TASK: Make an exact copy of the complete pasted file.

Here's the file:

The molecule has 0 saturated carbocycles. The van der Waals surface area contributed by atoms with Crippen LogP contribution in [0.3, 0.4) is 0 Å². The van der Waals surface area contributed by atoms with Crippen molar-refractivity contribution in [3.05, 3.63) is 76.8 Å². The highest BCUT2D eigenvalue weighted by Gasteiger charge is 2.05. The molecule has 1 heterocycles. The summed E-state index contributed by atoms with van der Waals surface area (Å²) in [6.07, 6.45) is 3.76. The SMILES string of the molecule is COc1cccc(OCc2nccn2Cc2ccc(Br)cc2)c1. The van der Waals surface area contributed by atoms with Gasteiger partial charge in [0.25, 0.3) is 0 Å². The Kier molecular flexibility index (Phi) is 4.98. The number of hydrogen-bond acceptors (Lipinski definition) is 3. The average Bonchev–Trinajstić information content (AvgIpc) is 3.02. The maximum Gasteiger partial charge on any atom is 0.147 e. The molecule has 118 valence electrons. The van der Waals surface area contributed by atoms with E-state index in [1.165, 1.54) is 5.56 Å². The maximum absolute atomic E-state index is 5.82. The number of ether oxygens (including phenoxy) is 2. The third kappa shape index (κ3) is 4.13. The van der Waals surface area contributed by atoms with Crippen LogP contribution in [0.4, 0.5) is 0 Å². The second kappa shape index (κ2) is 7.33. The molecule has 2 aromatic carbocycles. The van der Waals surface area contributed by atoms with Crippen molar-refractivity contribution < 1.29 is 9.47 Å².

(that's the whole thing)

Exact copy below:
The molecule has 0 saturated carbocycles. The van der Waals surface area contributed by atoms with Crippen LogP contribution in [0.3, 0.4) is 0 Å². The van der Waals surface area contributed by atoms with Crippen molar-refractivity contribution in [3.05, 3.63) is 76.8 Å². The highest BCUT2D eigenvalue weighted by Gasteiger charge is 2.05. The molecule has 1 heterocycles. The summed E-state index contributed by atoms with van der Waals surface area (Å²) in [6.07, 6.45) is 3.76. The SMILES string of the molecule is COc1cccc(OCc2nccn2Cc2ccc(Br)cc2)c1. The van der Waals surface area contributed by atoms with Gasteiger partial charge in [0.25, 0.3) is 0 Å². The Kier molecular flexibility index (Phi) is 4.98. The number of hydrogen-bond acceptors (Lipinski definition) is 3. The average Bonchev–Trinajstić information content (AvgIpc) is 3.02. The maximum Gasteiger partial charge on any atom is 0.147 e. The molecule has 118 valence electrons. The van der Waals surface area contributed by atoms with E-state index in [1.165, 1.54) is 5.56 Å². The maximum absolute atomic E-state index is 5.82. The number of ether oxygens (including phenoxy) is 2. The third kappa shape index (κ3) is 4.13. The van der Waals surface area contributed by atoms with Crippen LogP contribution in [0.4, 0.5) is 0 Å². The second kappa shape index (κ2) is 7.33. The molecule has 2 aromatic carbocycles. The van der Waals surface area contributed by atoms with Crippen molar-refractivity contribution < 1.29 is 9.47 Å².